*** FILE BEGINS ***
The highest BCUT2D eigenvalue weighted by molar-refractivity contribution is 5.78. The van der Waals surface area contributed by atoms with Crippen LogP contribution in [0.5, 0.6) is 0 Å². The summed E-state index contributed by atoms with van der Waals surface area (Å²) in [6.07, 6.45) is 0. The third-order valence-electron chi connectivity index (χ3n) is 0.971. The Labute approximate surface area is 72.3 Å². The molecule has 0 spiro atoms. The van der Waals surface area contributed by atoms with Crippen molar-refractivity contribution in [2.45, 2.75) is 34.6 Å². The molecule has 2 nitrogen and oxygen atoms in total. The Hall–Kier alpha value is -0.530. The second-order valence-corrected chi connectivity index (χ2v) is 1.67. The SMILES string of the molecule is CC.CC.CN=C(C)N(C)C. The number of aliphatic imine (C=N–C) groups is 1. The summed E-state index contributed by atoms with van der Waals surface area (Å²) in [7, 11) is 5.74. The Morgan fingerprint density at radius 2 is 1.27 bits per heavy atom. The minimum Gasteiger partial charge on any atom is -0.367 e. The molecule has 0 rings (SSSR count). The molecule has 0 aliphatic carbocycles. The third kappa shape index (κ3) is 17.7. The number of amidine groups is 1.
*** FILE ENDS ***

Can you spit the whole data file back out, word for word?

The highest BCUT2D eigenvalue weighted by molar-refractivity contribution is 5.78. The van der Waals surface area contributed by atoms with Crippen LogP contribution in [0.5, 0.6) is 0 Å². The summed E-state index contributed by atoms with van der Waals surface area (Å²) in [6.07, 6.45) is 0. The third-order valence-electron chi connectivity index (χ3n) is 0.971. The Labute approximate surface area is 72.3 Å². The molecule has 0 spiro atoms. The van der Waals surface area contributed by atoms with Crippen molar-refractivity contribution in [2.45, 2.75) is 34.6 Å². The molecule has 2 nitrogen and oxygen atoms in total. The Hall–Kier alpha value is -0.530. The second-order valence-corrected chi connectivity index (χ2v) is 1.67. The SMILES string of the molecule is CC.CC.CN=C(C)N(C)C. The number of aliphatic imine (C=N–C) groups is 1. The summed E-state index contributed by atoms with van der Waals surface area (Å²) in [7, 11) is 5.74. The Morgan fingerprint density at radius 2 is 1.27 bits per heavy atom. The minimum Gasteiger partial charge on any atom is -0.367 e. The molecule has 0 rings (SSSR count). The molecule has 0 aliphatic carbocycles. The third kappa shape index (κ3) is 17.7. The number of amidine groups is 1.